Assessment nearly complete
Damage assessments of Pierce County roads and culverts affected by this spring’s excessive runoff should be completed by mid-July, and soon after county officials will find out what the local cost share will be to make the repairs.
Since late May, a disaster field inspector accompanied by county commissioners has been touring damaged public infrastructure.
Some sections of roads were completely inundated with runoff and had to be closed off for period of time. Others sustained cracks and developed soft spots from the water damage. Every township reported some road problems.
Duane Johnston, district four commissioner, said many affected roads will need quite a bit of gravel added to them.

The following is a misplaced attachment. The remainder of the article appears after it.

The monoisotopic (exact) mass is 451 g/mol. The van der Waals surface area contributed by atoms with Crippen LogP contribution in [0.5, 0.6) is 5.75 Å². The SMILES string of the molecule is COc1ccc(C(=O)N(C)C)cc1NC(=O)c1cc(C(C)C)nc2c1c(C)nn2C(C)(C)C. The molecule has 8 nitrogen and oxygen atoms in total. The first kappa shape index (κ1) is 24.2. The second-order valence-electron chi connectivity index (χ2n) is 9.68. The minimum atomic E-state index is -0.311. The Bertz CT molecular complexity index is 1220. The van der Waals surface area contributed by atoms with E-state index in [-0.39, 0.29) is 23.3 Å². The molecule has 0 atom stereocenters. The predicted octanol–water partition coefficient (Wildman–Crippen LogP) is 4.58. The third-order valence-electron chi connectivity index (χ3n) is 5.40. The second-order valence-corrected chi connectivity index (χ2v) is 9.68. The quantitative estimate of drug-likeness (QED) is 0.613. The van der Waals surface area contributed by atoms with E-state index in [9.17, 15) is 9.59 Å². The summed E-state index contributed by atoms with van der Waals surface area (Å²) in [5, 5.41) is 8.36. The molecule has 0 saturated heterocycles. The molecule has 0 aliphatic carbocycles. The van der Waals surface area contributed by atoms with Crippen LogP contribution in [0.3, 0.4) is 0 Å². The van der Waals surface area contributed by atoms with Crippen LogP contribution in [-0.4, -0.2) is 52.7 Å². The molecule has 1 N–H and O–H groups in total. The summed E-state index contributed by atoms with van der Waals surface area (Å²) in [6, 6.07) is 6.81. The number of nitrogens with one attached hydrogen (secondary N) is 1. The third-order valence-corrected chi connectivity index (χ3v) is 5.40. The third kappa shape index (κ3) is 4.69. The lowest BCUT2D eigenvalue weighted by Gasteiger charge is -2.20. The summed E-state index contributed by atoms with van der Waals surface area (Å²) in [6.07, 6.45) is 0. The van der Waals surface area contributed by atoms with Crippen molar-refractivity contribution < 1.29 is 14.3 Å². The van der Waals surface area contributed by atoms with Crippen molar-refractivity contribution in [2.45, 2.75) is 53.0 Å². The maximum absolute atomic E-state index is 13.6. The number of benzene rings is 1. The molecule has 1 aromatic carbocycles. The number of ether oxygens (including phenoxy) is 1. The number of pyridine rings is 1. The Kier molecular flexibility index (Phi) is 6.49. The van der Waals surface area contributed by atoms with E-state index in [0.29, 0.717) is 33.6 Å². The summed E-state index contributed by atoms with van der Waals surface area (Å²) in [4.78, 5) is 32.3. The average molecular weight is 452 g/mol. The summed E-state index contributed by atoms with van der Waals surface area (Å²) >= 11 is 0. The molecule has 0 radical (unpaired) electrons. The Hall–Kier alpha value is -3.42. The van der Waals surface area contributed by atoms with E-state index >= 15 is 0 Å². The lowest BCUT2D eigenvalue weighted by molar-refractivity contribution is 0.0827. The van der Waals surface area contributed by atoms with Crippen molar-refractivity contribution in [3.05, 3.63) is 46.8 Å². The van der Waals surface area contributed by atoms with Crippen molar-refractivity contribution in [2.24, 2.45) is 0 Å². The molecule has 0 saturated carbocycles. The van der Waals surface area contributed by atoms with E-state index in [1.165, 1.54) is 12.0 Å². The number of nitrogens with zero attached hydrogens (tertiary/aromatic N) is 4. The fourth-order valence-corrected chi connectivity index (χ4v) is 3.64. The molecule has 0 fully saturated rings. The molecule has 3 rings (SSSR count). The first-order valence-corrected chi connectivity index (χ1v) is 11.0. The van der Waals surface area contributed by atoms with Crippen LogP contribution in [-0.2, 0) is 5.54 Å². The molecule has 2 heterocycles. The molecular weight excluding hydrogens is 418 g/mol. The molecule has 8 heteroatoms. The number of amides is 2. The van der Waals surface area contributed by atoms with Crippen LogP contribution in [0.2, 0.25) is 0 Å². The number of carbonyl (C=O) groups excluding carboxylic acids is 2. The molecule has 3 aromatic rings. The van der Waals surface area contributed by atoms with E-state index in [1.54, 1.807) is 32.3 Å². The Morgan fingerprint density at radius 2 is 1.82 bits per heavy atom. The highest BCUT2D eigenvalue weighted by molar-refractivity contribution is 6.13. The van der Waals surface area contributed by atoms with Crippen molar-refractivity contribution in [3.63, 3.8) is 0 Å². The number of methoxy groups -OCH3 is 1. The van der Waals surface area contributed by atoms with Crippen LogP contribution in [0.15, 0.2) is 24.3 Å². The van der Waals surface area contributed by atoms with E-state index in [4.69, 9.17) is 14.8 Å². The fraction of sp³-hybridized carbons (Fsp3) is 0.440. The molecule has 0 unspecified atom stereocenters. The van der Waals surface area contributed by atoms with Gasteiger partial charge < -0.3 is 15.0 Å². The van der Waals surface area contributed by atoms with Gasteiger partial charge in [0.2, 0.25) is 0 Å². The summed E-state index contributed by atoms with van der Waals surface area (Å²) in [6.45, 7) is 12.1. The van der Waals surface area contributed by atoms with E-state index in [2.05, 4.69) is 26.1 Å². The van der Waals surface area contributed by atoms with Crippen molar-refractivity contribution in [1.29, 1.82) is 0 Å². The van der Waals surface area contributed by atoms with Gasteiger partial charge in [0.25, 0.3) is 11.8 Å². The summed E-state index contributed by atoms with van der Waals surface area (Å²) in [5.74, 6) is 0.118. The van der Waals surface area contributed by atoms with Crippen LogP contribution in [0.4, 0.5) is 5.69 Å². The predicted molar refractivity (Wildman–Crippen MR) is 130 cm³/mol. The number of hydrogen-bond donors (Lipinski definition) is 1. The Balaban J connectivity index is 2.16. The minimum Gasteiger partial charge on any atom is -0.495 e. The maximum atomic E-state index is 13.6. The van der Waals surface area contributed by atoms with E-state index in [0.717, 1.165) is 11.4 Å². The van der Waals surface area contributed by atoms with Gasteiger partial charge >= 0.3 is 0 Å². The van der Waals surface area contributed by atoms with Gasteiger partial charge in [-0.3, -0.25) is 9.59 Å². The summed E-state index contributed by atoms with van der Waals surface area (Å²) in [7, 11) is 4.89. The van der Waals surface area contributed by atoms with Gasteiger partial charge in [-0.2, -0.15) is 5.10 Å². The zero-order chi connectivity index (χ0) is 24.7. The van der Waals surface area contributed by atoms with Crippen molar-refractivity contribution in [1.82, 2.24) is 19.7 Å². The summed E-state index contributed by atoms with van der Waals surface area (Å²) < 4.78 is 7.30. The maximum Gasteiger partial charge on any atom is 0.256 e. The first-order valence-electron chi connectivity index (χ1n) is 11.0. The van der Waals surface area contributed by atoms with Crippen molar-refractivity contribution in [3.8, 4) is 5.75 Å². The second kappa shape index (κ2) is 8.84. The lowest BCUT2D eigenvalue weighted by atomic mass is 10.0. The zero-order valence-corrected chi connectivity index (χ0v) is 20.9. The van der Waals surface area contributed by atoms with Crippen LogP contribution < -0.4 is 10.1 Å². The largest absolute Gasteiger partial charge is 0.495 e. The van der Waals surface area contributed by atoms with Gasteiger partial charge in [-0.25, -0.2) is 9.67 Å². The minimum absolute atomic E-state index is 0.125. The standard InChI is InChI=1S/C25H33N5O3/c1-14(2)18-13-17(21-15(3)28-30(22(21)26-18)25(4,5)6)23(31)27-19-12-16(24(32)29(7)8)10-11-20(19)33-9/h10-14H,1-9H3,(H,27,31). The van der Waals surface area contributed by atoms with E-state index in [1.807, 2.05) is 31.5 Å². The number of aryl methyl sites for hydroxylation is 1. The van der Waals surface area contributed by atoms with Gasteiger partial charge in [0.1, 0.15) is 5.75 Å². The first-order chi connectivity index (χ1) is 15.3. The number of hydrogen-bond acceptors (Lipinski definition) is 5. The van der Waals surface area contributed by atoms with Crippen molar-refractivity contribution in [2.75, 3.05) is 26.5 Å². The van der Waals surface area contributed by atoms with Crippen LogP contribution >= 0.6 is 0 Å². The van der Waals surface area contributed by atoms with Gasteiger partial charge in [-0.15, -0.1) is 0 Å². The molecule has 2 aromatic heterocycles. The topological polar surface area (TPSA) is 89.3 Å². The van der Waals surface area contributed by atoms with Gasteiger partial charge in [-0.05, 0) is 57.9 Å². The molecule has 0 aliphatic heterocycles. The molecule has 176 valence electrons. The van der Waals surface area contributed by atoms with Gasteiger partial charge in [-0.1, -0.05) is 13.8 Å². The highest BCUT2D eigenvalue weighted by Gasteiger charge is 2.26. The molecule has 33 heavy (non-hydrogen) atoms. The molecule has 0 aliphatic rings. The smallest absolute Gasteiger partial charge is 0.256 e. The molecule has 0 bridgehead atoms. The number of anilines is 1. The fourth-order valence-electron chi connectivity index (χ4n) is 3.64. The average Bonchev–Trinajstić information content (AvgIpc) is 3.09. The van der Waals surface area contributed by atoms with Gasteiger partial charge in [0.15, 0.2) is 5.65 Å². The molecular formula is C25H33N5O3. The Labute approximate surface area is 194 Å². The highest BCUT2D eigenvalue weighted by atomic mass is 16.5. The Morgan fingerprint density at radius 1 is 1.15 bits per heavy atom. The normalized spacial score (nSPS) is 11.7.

The state emergency management office has been overseeing the inspections, and are calculating the cost estimates which will be forwarded to the county. Normally FEMA supervises the work site inspections and cost estimates, but due to excessive flood damage in eastern North Dakota, the state disaster office is assisting FEMA, handling areas with less damage, among them Pierce County.
Pierce was among several North Dakota counties included in a Presidential Disaster Declaration this spring, making it eligible for state and federal funding assistance. Pierce County is anticipating only having to match five percent of total repair costs.
Commissioners were well aware spring flooding was a real possibility following a wet fall and long winter with heavy snow accumulation.
And when the spring melt began, overland flooding swallowed up some roads and washed out culverts. In addition, some rural property owners reported damage from flooding. Several claims for FEMA individual assistance were submitted.
This is the first time since 2005, the county has had to contend with widespread flooding.
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